In any development, this is where a lot of the costs are hidden. These costs can be tremendously high for software depending on the type of product it relates to and how the support organization is set up, since they are depending on the quality of the software deliverables and the ease of use of the user interaction elements. Finding and fixing bugs found by customers instead of within R&D can be very high, and in some cases hardware issues need to be fixed by software instead of doing costly hardware recalls, for example fixing ASIC problems (Intel Releases a Patch for 'Downfall' Vulnerability Affecting Billions of CPUs).


Software deployment costs can be both significant and complex if not done efficiently and controlled over time. With software teams adapting to new deployment models, like continuous cloud delivery and delivery of application pieces (i.e. patches), instead of complete releases, managing the variations can grow exponentially and outgrow costs related to delivering features addressing new customer needs.

If we dig deeper into the software costs, we can see that while there is a large portion of the cost in software licenses, hardware, and infrastructure, a substantial part is in reoccurring labor costs. Ensuring efficient development, testing, release, and maintenance practices are key to successful software development, since they are recurring for every new software release.­­


Figure 2 - Cost Drivers for software (size of the item has no relationship with the size of the cost)

Figure 2. Cost Drivers for software (size of the item has no relationship with the size of the cost)


Maintenance costs grow with the number of software releases supported on the market. For this reason, it is important to have methods that avoid a linear cost increase per release. If not, there is a high risk that you will be depleting all R&D efforts on maintenance and support instead of innovation.


Figure 3 - Maintenance & Support costs grow proportionally to supported software releases

Figure 3. Maintenance & Support costs grow proportionally to supported software releases


In the above example, it is easy to see that even with a modest 10% of the total effort spend on maintenance & support, more resources are spent on maintenance if you support five or more releases on the market simultaneously. At the same time, all resources are spent on maintenance when you reach ten supported releases.

This is of course a fictive example, where companies instead of draining their entire development organization tend to:

  1. Phase out older releases, in some cases very aggressively as seen in the example of the Google Graveyard. This method risks being seen as unfavorably by customers and should preferably only be done according to clear roadmaps such as Microsoft Lifecycle for Windows. Even with excellent roadmaps and perfect customer transparency, you can be certain that some customers will be left very unhappy with the phase-out of a software release.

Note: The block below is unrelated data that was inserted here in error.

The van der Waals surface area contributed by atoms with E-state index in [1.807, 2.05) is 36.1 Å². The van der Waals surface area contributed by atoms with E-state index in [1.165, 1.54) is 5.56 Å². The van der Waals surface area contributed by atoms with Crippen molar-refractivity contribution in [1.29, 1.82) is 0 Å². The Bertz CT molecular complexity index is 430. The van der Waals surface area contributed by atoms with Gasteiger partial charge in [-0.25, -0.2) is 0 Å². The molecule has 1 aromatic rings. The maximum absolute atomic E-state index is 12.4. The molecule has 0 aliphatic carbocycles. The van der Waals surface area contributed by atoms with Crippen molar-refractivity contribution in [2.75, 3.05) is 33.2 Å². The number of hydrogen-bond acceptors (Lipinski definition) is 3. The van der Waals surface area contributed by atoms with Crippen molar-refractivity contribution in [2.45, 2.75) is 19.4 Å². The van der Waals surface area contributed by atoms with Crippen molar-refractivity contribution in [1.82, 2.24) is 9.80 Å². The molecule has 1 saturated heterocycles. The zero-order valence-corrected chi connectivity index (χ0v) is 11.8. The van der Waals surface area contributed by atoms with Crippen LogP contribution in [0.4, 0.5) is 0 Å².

2. Create large releases, covering a wider assortment (i.e., software platforms) that can serve multiple products. However, this can prove counterproductive as the test and verification effort can grow exponentially to ensure all release checklists are met for all released hardware platforms.
  3. Lower or cap the maintenance and support ambition, resulting in fewer customer complaint tickets supported and neglecting to fix non-mission critical faults in the released software. This approach usually makes no one happy except maybe the company’s financial controller and this is a gamble against customer satisfaction and their willingness to reinvest in your products in the future.

Neither of the above alternatives is great, with all of them leaving many unhappy and dissatisfied. What if there is another way to solve this equation while gaining value in many business areas?

Modularize the Software to Avoid Linear Cost Increases

Luckily there is another way to avoid a linear cost increase in maintenance and support costs of the software releases, and this is to invest in a modular software platform.

In a modular software platform, changes are delivered in modules allowing to support a much larger number of released software products.

How this can be done and the benefit it brings are will be covered in future blog posts, but get a sneak peak of the benefits by reading Best Practices for Software Architecture in Hardware Companies.

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Let's Connect!

Modular software architecture is a passion of mine and I'm happy to continue the conversation with you. Contact me directly via email below or on my LinkedIif you'd like to discuss the topic covered or be a sounding board in general around Modularity and Software Architectures. 


Roger Kulläng Modular ManagementRoger Kulläng

Senior Specialist Software Architectures 
+46 70 279 85 92



TE_400x400Thomas Enocsson

EVP and President Modular Management Asia Pacific AB